Here are my thoughts about the introduction of Higher Strength Beer Duty, as published this week in Off Licence News
You can read the rationale behind the tax here
The strong beer tax seems to have happened without any real reaction from the mainstream media. It's true that it was reported fairly widely at the time it was announced, but only really as a governmental policy rather than as anything that might actually affect the way that beer is perceived. It's seen as tax on binge drinking, which if you stop and analyse it for even a second, is clearly bollocks (excuse my Anglo-Saxon, but there's no other word for it). As someone who has finally learned the error of drinking more than a couple of bottles of Duvel at a sitting, it's quite clear that the stronger the beer, the less able you are to 'binge' on it. Indeed, there is an argument to made that the stronger the beer, the harder it is to drink in quantity, not just because of the higher %abv, but also that it renders you incapable with alarming swiftness. Beers like that are no use at all for a long evening in the pub.
Around 15% of the beers that we sell will be affected by the tax. At the top end (in strength terms), the strongest Belgians have seen an increase of 50p to 75p. That's a pretty drastic rise, and it remains to be seen how sales will suffer. Will people switch to lower strength beers, as is the government's wish, or will they just complain and pay up. I can remember lots of people saying that they would stop smoking when cigarettes reached a fiver a packet. They didn't.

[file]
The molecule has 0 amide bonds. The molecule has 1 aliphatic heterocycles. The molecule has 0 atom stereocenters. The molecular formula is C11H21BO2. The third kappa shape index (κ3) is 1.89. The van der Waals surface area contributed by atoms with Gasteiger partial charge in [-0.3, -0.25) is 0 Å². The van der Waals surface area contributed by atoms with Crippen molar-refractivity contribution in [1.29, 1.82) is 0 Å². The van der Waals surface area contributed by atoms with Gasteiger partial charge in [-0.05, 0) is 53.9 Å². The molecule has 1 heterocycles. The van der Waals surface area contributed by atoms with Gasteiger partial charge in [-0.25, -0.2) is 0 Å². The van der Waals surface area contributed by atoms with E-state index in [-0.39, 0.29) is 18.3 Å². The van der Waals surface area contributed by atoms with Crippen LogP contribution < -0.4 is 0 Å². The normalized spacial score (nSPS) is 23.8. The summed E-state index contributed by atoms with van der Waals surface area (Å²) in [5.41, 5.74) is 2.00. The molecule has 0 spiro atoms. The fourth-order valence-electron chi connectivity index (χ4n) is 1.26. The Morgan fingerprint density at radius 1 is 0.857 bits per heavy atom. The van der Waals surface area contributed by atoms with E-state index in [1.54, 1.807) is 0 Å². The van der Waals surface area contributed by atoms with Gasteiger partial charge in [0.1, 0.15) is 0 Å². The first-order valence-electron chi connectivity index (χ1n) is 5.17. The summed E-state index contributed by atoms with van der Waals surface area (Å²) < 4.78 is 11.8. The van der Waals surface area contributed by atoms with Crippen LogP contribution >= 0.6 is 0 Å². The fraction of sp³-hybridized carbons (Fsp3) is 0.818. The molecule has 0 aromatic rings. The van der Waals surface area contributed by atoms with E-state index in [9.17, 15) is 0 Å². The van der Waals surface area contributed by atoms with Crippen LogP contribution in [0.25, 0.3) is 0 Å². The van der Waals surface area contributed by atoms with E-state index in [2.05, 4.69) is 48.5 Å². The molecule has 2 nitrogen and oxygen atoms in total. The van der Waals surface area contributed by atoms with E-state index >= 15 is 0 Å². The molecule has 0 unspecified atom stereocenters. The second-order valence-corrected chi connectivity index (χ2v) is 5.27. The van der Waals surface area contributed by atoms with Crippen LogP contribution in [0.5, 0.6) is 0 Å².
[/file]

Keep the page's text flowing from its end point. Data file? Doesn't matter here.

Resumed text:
The tax is a fudge, a farce, a fiasco. It's a cowardly, nonsensical tax that sets out to address a problem that barely exists, and will fail to make a difference, other than to those who sell stronger beer for a living. And by stronger beer, I don't specifically mean the sort of higher-strength industrial beer that the tax sets out to address, but imported beers from Europe and North America. Perhaps ironically, the British brewing industry will be largely unaffected, and the sort of beers that people actually do go out and drink all day won't be affected.
You could also make a spirited argument that rather than a blanket tax on all strong beer, the government may have been better off deciding what beers it wants to tax, and figuring out a way to accurately do that. If doesn't require too much imagination to realise that if you want to penalise the producers of strong, industrially produced beer, then what you need to do is pass legislation decreeing that if your output of a certain beer in this strength bracket exceeds X hectolitres, then an additional duty of Y is payable on it. Not hard, is it?
Regardless of all this, I'm not sure that strong beer is necessarily the cheapest way of getting drunk. The late Michael Jackson (no, not that one) famously described beer as an inefficient means of getting drunk, and he's right. It seems odd that beer is in a minority as an alcoholic drink that is taxed per degree of alcohol. Almost everything else has a flat rate, or at best, a dual-rate banding of 'ordinary' and 'stronger' versions. Strong beer is already taxed more purely by virtue of being stronger – taxing it more isn't going to make any difference to how people consume it, and will almost certainly encourage a switch to something a bit more efficient. That's an uneasy truth, and one that is too hard to address, and so we must all pay with a broad-brush solution.